Health benefits brokers would have to reveal the fees and other enticements they’ve received from the insurance industry under bipartisan legislation proposed Thursday in the U.S. Senate.
The brokers are supposed to independently help employers select benefits for their workers. But a ProPublica investigation in February found that the insurance industry often uses undisclosed money and gifts to influence which plans the brokers favor. The payments and perks include healthy commissions, six-figure bonuses and exotic island vacations. Critics call the compensation a “classic conflict of interest” that drives up costs.
ProPublica’s findings prompted Sen. Lamar Alexander, R-Tenn., chairman of the Health, Education, Labor and Pensions Committee, and Sen. Patty Murray, D-Wash., the committee’s ranking minority member, to include new requirements for brokers in a sweeping health care legislation proposal. The draft bill, known as the Lower Health Care Costs Act, also takes on surprise medical bills, high drug prices and public health problems among other issues.
The section on brokers proposes revising the Employee Retirement Income Security Act of 1974, better known as ERISA, which sets minimum standards for most private health and retirement plans. Brokers would have to disclose compensation from insurers and other vendors, in writing, at the time an employer signs up for benefits. The recommendation is similar to regulations for retirement benefit advisers.
“The goal of this provision is to provide employers with information about their brokers’ incentives,” said Taylor Haulsee, spokesman for the committee.
The proposal has the support of Michael Thompson, the president and CEO of the National Alliance of Healthcare Purchaser Coalitions, which represents groups of employers that provide health benefits. Thompson said employers often don’t recognize the biases at play when they purchase benefits. Even large companies, with experienced human resources managers, may not understand all the ways their brokers could be getting industry cash, he said.
ProPublica found that brokers cut a variety of side deals, from sending employers to a preferred vendor for a fee to sharing a slice of the revenue with a benefits provider. Brokers may also earn bonuses based on volume or retaining clients.
“Requiring disclosure and greater transparency will lead to a system that’s more accountable to employers and other purchasers,” Thompson said.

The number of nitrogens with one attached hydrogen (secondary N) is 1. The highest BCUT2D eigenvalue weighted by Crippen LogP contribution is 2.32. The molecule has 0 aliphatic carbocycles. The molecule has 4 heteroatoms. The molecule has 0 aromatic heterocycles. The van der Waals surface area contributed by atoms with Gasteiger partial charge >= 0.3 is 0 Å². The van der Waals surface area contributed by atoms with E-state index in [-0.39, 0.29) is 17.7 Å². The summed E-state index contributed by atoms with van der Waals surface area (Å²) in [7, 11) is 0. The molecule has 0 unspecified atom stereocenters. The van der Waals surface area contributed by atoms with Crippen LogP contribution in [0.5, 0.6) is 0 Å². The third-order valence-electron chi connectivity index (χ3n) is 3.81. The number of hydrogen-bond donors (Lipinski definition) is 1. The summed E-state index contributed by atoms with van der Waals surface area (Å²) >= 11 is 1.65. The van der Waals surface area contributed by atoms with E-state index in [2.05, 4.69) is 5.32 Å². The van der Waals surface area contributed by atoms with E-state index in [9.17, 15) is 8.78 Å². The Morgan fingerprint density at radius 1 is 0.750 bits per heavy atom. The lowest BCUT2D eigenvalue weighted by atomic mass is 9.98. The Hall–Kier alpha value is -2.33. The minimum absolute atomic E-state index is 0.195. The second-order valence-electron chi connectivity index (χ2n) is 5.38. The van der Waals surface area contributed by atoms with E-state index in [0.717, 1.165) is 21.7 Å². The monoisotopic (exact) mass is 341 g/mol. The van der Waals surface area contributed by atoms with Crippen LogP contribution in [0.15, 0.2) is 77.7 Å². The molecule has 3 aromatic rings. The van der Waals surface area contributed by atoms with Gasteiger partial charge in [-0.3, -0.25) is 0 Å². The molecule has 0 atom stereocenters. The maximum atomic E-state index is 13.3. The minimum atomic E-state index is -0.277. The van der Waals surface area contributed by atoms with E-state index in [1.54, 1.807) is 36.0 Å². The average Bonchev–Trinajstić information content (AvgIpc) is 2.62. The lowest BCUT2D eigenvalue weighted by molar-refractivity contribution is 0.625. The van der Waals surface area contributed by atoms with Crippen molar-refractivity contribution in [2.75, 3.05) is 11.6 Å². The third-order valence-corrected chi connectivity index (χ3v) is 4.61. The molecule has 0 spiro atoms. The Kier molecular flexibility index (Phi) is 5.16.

Matt Eyles, president and CEO of America’s Health Insurance Plans, said in a statement that the trade group looks forward to reviewing the senators’ proposals in detail. “We support transparency that allows consumers and patients to get information that is clear, helps them make informed decisions about their care and leads to lower costs for them,” he said.
The National Association of Health Underwriters, which represents health benefits brokers, declined to comment.
Despite the widespread payments, the industry has not made their disclosure a standard part of the process when employers sign up for benefits, putting companies and their workers at a disadvantage, critics say. “Imagine you’re in a lawsuit and the other side is paying for your attorney,” industry reformer Dave Chase said. “That’s the way it’s been working in health care.”
Chase, who founded a group called Health Rosetta to accredit health benefits advisers, applauded the Senate proposal as “an important first step, shifting from an industry that’s insurer-centric to one that’s human- and patient-centric.”
Rosetta-accredited advisers must disclose all their sources of income to the employers they serve, Chase said. But some, he said, have stopped accepting industry payments and have arranged to be paid directly by employers. Some brokers now design less-expensive benefit plans that are just as comprehensive but bypass the big box insurers, he said.
Eric Campbell, director of research at the University of Colorado Center for Bioethics and Humanities, also praised the draft bill. Disclosing the income doesn’t eliminate the conflict of interest, he said, but it would help employers evaluate a broker’s advice. “You can’t manage what you don’t know about,” he said.
This isn’t the first proposal that would require brokers to reveal industry payments. The administration of President George W. Bush tried to require it through regulations in 2007 and President Barack Obama tried again in 2010. Both efforts met with industry opposition and died.
The Senate committee is seeking input on its draft legislation and is planning to hold a hearing the coming weeks.